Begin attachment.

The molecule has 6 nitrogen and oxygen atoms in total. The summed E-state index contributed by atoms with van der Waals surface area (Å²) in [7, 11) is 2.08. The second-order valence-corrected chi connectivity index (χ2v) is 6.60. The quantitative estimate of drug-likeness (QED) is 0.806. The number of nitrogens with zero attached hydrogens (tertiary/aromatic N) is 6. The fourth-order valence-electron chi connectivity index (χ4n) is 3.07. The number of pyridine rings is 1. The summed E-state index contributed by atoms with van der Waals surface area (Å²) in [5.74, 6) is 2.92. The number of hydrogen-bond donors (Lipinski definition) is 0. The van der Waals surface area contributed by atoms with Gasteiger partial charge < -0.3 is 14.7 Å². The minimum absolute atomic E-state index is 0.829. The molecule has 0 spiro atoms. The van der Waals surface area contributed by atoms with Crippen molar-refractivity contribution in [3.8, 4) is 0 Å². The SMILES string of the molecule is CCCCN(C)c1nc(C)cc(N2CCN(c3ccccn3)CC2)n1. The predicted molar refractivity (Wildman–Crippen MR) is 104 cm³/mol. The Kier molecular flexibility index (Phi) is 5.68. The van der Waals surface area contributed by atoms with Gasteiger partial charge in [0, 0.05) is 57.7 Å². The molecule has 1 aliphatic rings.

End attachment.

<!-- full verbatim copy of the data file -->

The molecule has 6 nitrogen and oxygen atoms in total. The summed E-state index contributed by atoms with van der Waals surface area (Å²) in [7, 11) is 2.08. The second-order valence-corrected chi connectivity index (χ2v) is 6.60. The quantitative estimate of drug-likeness (QED) is 0.806. The number of nitrogens with zero attached hydrogens (tertiary/aromatic N) is 6. The fourth-order valence-electron chi connectivity index (χ4n) is 3.07. The number of pyridine rings is 1. The summed E-state index contributed by atoms with van der Waals surface area (Å²) in [5.74, 6) is 2.92. The number of hydrogen-bond donors (Lipinski definition) is 0. The van der Waals surface area contributed by atoms with Gasteiger partial charge < -0.3 is 14.7 Å². The minimum absolute atomic E-state index is 0.829. The molecule has 0 spiro atoms. The van der Waals surface area contributed by atoms with Crippen molar-refractivity contribution in [3.8, 4) is 0 Å². The SMILES string of the molecule is CCCCN(C)c1nc(C)cc(N2CCN(c3ccccn3)CC2)n1. The predicted molar refractivity (Wildman–Crippen MR) is 104 cm³/mol. The Kier molecular flexibility index (Phi) is 5.68. The van der Waals surface area contributed by atoms with Gasteiger partial charge in [0, 0.05) is 57.7 Å². The molecule has 1 aliphatic rings.